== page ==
– Gareth McCaughan
    Oct 4, 2022 at 15:13
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Short and rough:

$3^5=243\approx 250 = 10^3/2^2$
So $3^{100}\approx (10^3/2^2)^{20} = 10^{60}/2^{40}$
But $2^{10}=1024\approx 10^3$
So $2^{40}\approx 10^{12}$
Hence $3^{100}\approx 10^{48}$

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  • $\begingroup$ That is very close to the solution I had in mind when I wrote the question. If you make some estimates of the error terms when rounding you can get that to within 10% of the exact answer. $\endgroup$
    – quarague
    Oct 5, 2022 at 11:32
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    $\begingroup$ Also nice is that this answer is an upper bound, it could be combined with the lower bound of the 81 based answers. $\endgroup$
    – Retudin
    Oct 5, 2022 at 11:37
  • $\begingroup$ FWIW, the 1st estimate that popped into my head was $5×10^47$, since $\log3=.4771$ and $\log2=.3010$ are indelibly burnt into my neural circuitry. ;) I was going to post a solution based on $(3/2)^{12}\approx2^7$, but Greg Martin beat me to it. $\endgroup$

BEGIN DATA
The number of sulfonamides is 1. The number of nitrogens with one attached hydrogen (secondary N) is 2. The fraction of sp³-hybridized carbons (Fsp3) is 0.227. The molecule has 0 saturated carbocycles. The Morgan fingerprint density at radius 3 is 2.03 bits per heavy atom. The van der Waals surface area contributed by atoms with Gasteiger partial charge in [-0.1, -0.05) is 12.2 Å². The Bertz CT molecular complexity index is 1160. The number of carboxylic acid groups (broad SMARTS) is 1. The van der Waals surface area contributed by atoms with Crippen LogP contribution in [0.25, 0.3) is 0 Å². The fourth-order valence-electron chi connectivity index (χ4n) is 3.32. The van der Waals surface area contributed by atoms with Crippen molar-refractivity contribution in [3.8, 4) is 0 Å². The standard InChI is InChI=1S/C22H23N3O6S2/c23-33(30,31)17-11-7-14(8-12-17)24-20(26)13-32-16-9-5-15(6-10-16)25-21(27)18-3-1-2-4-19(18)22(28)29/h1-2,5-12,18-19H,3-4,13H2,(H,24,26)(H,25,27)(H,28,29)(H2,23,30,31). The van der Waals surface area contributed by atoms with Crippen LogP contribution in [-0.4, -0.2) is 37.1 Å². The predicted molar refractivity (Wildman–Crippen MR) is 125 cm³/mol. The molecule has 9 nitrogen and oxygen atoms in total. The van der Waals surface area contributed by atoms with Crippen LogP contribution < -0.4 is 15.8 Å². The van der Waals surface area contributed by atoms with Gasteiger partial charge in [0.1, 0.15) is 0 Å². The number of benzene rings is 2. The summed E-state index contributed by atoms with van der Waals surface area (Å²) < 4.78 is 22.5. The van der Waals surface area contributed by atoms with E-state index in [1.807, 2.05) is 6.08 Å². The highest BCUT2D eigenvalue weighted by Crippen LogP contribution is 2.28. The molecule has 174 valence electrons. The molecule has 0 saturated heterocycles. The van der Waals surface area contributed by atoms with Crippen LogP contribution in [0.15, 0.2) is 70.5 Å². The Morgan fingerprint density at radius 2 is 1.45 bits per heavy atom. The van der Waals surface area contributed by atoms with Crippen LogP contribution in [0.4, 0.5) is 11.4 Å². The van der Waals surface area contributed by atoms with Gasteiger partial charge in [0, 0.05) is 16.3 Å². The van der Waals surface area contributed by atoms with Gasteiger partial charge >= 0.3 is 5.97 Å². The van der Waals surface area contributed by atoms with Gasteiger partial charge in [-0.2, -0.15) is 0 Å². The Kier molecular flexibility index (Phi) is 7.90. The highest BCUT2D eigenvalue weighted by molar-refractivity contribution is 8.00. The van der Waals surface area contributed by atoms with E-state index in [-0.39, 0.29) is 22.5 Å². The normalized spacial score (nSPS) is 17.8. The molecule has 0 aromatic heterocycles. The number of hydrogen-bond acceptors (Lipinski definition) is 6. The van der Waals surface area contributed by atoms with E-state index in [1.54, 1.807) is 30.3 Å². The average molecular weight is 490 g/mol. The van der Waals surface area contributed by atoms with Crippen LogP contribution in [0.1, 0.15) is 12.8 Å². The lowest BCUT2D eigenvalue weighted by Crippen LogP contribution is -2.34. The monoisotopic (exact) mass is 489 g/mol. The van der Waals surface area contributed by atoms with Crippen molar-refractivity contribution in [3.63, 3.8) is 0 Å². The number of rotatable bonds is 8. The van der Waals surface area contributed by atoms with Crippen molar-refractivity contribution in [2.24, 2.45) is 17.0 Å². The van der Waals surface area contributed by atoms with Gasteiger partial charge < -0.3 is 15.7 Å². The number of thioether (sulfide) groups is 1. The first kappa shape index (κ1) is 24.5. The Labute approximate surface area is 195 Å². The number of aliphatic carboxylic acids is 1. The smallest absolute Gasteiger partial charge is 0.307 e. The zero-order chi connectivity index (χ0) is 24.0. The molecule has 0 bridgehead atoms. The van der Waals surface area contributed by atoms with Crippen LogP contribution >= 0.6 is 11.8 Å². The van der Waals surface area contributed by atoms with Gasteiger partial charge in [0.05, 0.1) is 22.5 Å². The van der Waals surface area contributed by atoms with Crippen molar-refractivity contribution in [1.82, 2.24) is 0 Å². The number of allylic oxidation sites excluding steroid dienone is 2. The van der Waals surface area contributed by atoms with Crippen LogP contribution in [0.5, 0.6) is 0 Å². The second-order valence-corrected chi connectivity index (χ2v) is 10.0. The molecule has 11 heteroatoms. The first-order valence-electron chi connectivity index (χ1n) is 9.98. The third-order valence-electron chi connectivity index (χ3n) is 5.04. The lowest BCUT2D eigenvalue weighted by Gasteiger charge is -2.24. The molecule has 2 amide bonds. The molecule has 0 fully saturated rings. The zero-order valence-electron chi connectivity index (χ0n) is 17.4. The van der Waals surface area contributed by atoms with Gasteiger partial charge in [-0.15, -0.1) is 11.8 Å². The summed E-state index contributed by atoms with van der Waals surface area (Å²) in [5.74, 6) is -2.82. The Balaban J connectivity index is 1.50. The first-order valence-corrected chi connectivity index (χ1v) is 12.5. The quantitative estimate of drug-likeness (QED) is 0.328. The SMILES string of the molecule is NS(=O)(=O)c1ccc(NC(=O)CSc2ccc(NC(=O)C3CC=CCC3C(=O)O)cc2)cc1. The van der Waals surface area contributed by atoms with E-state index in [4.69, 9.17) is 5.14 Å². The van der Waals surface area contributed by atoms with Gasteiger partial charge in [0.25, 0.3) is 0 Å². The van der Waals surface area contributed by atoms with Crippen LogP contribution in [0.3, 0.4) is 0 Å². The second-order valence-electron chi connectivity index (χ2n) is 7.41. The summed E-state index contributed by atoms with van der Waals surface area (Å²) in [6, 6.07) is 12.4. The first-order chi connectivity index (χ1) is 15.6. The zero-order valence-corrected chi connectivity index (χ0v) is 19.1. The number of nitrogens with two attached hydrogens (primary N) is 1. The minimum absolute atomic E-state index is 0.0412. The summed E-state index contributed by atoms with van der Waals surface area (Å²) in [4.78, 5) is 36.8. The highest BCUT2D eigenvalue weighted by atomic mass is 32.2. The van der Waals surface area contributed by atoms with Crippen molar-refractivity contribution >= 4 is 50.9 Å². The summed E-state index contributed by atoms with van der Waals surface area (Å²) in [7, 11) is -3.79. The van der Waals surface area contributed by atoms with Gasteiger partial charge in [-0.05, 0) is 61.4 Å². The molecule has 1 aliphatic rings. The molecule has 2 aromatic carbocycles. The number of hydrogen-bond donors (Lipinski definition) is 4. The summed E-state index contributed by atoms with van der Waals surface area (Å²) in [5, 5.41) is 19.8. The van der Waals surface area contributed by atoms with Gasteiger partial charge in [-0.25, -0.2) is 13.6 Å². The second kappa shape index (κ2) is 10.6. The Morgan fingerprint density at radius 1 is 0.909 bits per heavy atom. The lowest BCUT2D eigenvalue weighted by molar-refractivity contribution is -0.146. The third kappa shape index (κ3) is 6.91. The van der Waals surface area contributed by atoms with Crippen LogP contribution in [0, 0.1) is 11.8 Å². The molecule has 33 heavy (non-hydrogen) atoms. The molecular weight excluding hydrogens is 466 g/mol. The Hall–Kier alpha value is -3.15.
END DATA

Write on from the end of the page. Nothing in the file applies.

– PM 2Ring
    Oct 5, 2022 at 11:52
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Another 80 based solution.

Knowing that by very good approximation $2^{10} = 10^3$ i.e. $2=10^{0.3}$ a decent approximation is $3^4 = 81 > 10*8 > 10^{1.9}$.
Then $3^{100} \approx 10^{25*1.9} = 10^{47.5}$
Rounding up $sqrt(10) \approx 4$ (since the approximation is known to be smaller) I get to $ 4*10^{47}$

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I learned in surely you're joking mister Feynman, that one of the most powerful tools for mental arithmetic is to know some logarithms by heart. In particular with the logarithms of 2, 3, 5, 7 and 10, as well as the properties of the logarithm and the exponential you can get very far. With the precision you're asking for it is not even needed to know these logarithms with very high precision. We just need the following: